Membrane filtration utilizes pressure in order to force water or any other kind of carrier fluid through a porous or semi-permeable membrane. This process separates the particulate matter that's suspended from the soluble and fluid components.
Membrane filters are also known as membranes are microporous films which have specific ratings for their pore sizes. These are also known as microporous filters, screens or sieves, and they keep the microorganisms or particles which are bigger than the size of their pores through the process of surface capture. On the other hand, any particles smaller than the pore size of the membrane filter are typically kept by other types of mechanisms.
There are different types of membrane filters available on the market. Different companies and manufacturers come up with different products. It's best to learn about the types of membrane filters so that you know exactly what will suit your needs.
These filters include cellulose acetate and cellulose nitrate. They're highly porous, pure, and have a quick wetting time. These are standard membrane filters used for different applications in laboratories such as air monitoring, contamination analysis, microbiology, and sterilization of biological fluids.
These filters include cellulose diacetate and triacetate. They're sterilizable, have a high strength, and a low static charge. You can use these membrane filters for applications such as diagnostic cytology, filtering enzyme solutions, studies which involve receptor binding, and enhanced recovery of gram-positive, fastidious organisms.
These filters include cellulose acetate that's cast onto the polyester support that's non-woven. These membrane filters have a low static charge matrix along with improved chemical compatibility. Such filters are typically used as a clarifying prefilter or filter.
These filters have maximum pH and chemical resistance. When wet, they're optically clear, and they will provide high flow rates. You can use these membrane filters for HPLC and other types of mixtures of organic and aqueous solvents.
These filters are highly porous, thin, and they behave as absolute retentive membranes. They remain inert even with strong bases, strong acids, and solvents which are chemically aggressive. You can use these membrane filters for sterilizing gases, venting gas and air, or for clarifying and sterilizing strong acids or solvents which aren't compatible with other membrane filters.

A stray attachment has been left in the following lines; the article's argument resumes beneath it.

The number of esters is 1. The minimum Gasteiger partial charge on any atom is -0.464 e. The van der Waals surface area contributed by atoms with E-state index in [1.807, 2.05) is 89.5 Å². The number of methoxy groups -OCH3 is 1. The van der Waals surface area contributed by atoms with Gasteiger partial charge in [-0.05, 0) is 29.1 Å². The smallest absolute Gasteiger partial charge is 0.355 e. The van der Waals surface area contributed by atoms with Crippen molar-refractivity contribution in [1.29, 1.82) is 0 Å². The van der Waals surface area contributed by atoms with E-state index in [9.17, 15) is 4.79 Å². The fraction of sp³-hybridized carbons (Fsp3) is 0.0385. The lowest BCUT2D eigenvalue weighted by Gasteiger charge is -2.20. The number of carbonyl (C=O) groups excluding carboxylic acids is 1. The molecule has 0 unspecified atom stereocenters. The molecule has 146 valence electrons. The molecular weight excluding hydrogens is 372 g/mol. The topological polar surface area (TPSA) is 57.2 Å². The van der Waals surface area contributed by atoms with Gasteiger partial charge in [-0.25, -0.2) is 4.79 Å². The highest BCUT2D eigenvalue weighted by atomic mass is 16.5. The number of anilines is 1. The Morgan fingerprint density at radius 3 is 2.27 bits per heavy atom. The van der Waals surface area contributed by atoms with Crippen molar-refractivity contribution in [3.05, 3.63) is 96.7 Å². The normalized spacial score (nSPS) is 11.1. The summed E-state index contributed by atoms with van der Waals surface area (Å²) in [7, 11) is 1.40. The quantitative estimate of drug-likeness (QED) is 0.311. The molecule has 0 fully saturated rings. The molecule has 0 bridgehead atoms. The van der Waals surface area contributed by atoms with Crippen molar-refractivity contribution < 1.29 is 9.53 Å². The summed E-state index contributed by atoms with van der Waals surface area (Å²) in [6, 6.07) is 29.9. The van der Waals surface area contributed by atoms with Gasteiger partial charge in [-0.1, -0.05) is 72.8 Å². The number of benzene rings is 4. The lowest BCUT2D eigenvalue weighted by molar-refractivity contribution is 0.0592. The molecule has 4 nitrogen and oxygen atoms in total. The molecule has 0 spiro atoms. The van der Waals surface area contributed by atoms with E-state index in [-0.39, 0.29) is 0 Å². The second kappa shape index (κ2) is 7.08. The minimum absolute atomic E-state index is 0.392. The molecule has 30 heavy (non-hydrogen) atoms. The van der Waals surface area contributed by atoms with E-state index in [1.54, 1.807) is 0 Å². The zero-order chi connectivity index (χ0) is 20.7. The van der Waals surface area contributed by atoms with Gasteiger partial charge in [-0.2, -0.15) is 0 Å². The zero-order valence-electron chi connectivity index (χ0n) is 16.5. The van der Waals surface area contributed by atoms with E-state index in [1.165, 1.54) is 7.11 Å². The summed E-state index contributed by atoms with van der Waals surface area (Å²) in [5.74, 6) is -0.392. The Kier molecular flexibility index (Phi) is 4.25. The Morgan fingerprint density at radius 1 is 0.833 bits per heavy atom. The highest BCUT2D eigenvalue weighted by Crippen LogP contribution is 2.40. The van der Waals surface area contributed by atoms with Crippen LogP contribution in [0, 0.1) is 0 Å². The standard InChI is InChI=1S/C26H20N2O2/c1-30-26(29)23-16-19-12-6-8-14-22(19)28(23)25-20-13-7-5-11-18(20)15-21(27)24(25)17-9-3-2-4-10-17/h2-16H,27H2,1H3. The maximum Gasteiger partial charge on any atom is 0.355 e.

These are very strong membrane filters which are heat-resistant and inherently hydrophilic. They're also compatible with alcoholic and aqueous solvents and solutions. You can use these filters for HPLC preparation of samples, vacuum degassing, and for clarifying and filter sterilizing organic and aqueous solvent solutions.
These are optically translucent and have cylindrical pores which are extremely uniform. They're stable, have superior chemical resistance, and adequate thermal stability. You can use these membrane filters for epifluorescence microscopy, electron microscopy, light microscopy, and testing of sterility and beverages.
Membrane filters can be very useful for different purposes. Usually, the membrane filter you choose would depend on what types of procedures you plan to use it for. Here are some procedures where you can use such filters:
This procedure is mainly used in the food industry. It's a filtration technology for murky liquids such as wine, juice, and more. Sometimes, it's also used in dialysis.
The filter surface's material for this procedure may be from stainless steel, textile fabric or plastic. This procedure is typically used in biotechnology applications, for separating water-oil emulsions or for separating colloidal hydroxides or oxides.
This procedure makes use of low pressures and membrane filters with bigger-sized pores. This procedure is very useful in treatments performed for drinking water such as eliminating heavy metals and softening water.
This procedure is normally used for separating proteins or for cold sterilization in the pharmaceutical industry. It's also useful for cleaning wastewater and recovering metal in the metallurgy field.
This is a pressure-driven process wherein the pressure actually reverses the natural process of osmosis. It's typically used to treat process, drinking, and aquarium water. It can also be quite useful for producing juice concentrates and treating wastewater.